Arthritis is known for its joint pain and swelling. Some people may think of arthritis as a condition for older people. However, people with cystic fibrosis (CF) may develop a type of arthritis too. Cystic fibrosis-related arthritis, sometimes referred to as CFRA, occurs in 5 percent to 10 percent of people with CF.1
CF-related arthritis symptoms and diagnosis
Doctors typically diagnose cystic fibrosis-related arthritis if the joint pain and swelling lasts less than a week per episode. Plus, the pain and swelling will appear in large joints such as the knees and elbows.2 When CF-related arthritis episodes occur, they can be quite painful and may require bed rest.
A CF-related arthritis flare often begins with a dull pain that grows over 12 to 24 hours into more severe joint pain. Sometimes, fever or a skin rash also appears with a flare.2,3
If the pain or joint swelling begins to last longer than a few days at a time and spread to smaller joints such as in the fingers, it may not be CF-related arthritis but an autoimmune disorder or drug side effect.2
In most cases, the arthritis flares come and go every so often. Symptoms generally disappear completely between episodes. X-rays tend to show no joint damage. Permanent joint damage is rare in CF-related arthritis.2
Who is affected?
Episodes of cystic fibrosis-related arthritis normally begin in those over age 10. The average age at diagnosis ranges from 13 to 17.3. When CF-related arthritis appears in young people it often crops up suddenly, with widespread joint pain and flu-like symptoms.2
Because people with CF are living longer, cystic fibrosis-related arthritis may be increasing. This increase could also be due to more people reporting the condition. There may also be a genetic predisposition for CF-related arthritis. Researchers are studying both possibilities.3
Types of cystic fibrosis-related arthritis
There are 2 types of CF-related arthritis: cystic fibrosis‐related arthropathy (CFA) and hypertrophic pulmonary osteoarthropathy (HPO).2
CFA is the most common form of joint disease in people with cystic fibrosis.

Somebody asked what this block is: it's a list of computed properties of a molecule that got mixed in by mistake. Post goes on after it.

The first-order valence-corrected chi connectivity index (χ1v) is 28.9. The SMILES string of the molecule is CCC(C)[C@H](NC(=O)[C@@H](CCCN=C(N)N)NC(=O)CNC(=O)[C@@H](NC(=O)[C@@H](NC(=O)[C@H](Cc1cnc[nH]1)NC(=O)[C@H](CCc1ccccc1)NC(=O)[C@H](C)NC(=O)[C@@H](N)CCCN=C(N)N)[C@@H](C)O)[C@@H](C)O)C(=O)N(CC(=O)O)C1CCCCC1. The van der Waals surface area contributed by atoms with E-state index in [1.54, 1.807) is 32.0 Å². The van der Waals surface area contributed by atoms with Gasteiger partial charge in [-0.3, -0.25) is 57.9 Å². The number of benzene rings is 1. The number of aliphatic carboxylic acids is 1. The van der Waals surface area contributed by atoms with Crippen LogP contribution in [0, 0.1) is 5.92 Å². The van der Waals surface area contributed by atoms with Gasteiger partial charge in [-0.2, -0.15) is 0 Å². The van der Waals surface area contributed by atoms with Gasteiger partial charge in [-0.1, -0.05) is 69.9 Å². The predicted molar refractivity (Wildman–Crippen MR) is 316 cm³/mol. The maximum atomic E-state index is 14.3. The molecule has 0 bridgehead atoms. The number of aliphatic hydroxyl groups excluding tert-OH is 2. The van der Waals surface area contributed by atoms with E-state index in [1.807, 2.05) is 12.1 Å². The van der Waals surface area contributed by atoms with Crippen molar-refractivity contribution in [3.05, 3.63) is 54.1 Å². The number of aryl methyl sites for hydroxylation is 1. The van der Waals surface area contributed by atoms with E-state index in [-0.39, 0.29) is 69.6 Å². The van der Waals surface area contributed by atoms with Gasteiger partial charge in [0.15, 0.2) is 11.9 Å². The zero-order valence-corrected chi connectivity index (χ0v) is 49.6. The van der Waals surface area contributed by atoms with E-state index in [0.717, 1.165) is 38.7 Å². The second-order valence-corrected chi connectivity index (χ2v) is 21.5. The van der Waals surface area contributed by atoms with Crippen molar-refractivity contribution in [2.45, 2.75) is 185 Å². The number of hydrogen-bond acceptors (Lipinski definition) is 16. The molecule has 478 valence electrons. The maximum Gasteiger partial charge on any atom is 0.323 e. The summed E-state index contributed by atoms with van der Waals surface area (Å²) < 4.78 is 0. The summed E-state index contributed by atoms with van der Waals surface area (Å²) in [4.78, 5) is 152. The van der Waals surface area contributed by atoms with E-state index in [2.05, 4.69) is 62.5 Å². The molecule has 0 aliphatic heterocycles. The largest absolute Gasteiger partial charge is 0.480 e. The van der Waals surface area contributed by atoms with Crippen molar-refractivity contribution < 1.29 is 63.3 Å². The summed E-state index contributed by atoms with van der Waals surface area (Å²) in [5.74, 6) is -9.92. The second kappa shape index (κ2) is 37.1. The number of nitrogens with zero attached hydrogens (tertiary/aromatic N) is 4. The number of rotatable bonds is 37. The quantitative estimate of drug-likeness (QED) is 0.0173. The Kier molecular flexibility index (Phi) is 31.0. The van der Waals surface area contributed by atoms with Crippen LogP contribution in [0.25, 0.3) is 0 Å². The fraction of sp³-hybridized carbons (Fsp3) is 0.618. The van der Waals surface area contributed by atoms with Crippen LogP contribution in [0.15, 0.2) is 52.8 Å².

Appears in 2 percent to 8.5 percent of people with cystic fibrosis
Joint pains tend to develop over 12 to 24 hours
Flares last less than 1 week
Symptoms may disappear completely between flares
One or more joints may be affected
Fever and skin rashes may occur
Often seen in CF patients with more severe lung disease
Nonsteroidal anti-inflammatory drugs (NSAIDs) are usually the first treatment for CF-related arthritis. Over-the-counter NSAIDs include aspirin and ibuprofen. Stronger NSAIDs may be prescribed by your doctor. If NSAIDs fail to bring relief, your physician may suggest steroids.2
Resting the affected joint and applying a warm compress may help reduce pain, stiffness, and swelling.2
It is important to remember that patients with cystic fibrosis are susceptible to other joint and bone diseases such as osteoporosis. In addition, many people with cystic fibrosis take a host of drugs that may cause a reaction such as joint pain and swelling. The acne drug minocycline, for instance, can cause lupus-like symptoms. Your doctor may want to rule out these other causes with more tests.2
Cystic Fibrosis Trust. Bone disease and cystic fibrosis. Available at: https://www.cysticfibrosis.org.uk/what-is-cystic-fibrosis/how-does-cystic-fibrosis-affect-the-body/symptoms-of-cystic-fibrosis/bone-disease. Accessed 11/22/19.
Cystic Fibrosis Medicine. Joint pain and disease in cystic fibrosis - A practical approach. Available at: http://cfmedicine.com/htmldocs/CFText/arthritis.htm. Accessed 11/22/19.
Thornton J, Rangaraj S. Anti‐inflammatory drugs and analgesics for managing symptoms in people with cystic fibrosis‐related arthritis. Cochrane Database of Systematic Reviews 2016, Issue 1. Art. No.: CD006838. doi: 10.1002/14651858.CD006838.pub4.